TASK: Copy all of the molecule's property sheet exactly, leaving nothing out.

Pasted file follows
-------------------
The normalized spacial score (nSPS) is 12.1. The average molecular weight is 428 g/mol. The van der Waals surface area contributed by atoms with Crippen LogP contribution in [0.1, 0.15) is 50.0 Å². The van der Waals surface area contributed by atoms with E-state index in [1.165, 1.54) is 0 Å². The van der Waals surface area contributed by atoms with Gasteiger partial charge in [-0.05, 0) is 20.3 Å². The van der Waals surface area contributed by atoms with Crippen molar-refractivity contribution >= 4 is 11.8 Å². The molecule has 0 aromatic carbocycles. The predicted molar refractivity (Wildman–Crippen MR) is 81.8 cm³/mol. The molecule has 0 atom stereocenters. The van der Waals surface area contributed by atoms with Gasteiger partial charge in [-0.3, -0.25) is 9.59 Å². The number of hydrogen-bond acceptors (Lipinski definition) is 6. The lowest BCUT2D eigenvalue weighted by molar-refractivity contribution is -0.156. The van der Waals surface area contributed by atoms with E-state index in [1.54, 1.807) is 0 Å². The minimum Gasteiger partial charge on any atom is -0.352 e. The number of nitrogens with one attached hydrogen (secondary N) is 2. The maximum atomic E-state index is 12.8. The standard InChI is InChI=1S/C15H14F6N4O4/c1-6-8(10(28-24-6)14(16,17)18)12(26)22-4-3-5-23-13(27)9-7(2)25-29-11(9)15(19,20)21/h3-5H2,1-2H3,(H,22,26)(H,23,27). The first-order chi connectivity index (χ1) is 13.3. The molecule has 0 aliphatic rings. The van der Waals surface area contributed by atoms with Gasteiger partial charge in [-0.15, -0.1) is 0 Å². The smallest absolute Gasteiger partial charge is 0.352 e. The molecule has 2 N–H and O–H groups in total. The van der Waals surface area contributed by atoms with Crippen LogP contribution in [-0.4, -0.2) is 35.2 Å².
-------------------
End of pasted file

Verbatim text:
The normalized spacial score (nSPS) is 12.1. The average molecular weight is 428 g/mol. The van der Waals surface area contributed by atoms with Crippen LogP contribution in [0.1, 0.15) is 50.0 Å². The van der Waals surface area contributed by atoms with E-state index in [1.165, 1.54) is 0 Å². The van der Waals surface area contributed by atoms with Gasteiger partial charge in [-0.05, 0) is 20.3 Å². The van der Waals surface area contributed by atoms with Crippen molar-refractivity contribution >= 4 is 11.8 Å². The molecule has 0 aromatic carbocycles. The predicted molar refractivity (Wildman–Crippen MR) is 81.8 cm³/mol. The molecule has 0 atom stereocenters. The van der Waals surface area contributed by atoms with Gasteiger partial charge in [-0.3, -0.25) is 9.59 Å². The number of hydrogen-bond acceptors (Lipinski definition) is 6. The lowest BCUT2D eigenvalue weighted by molar-refractivity contribution is -0.156. The van der Waals surface area contributed by atoms with E-state index in [1.54, 1.807) is 0 Å². The minimum Gasteiger partial charge on any atom is -0.352 e. The number of nitrogens with one attached hydrogen (secondary N) is 2. The maximum atomic E-state index is 12.8. The standard InChI is InChI=1S/C15H14F6N4O4/c1-6-8(10(28-24-6)14(16,17)18)12(26)22-4-3-5-23-13(27)9-7(2)25-29-11(9)15(19,20)21/h3-5H2,1-2H3,(H,22,26)(H,23,27). The first-order chi connectivity index (χ1) is 13.3. The molecule has 0 aliphatic rings. The van der Waals surface area contributed by atoms with Gasteiger partial charge in [-0.15, -0.1) is 0 Å². The smallest absolute Gasteiger partial charge is 0.352 e. The molecule has 2 N–H and O–H groups in total. The van der Waals surface area contributed by atoms with Crippen LogP contribution in [-0.4, -0.2) is 35.2 Å².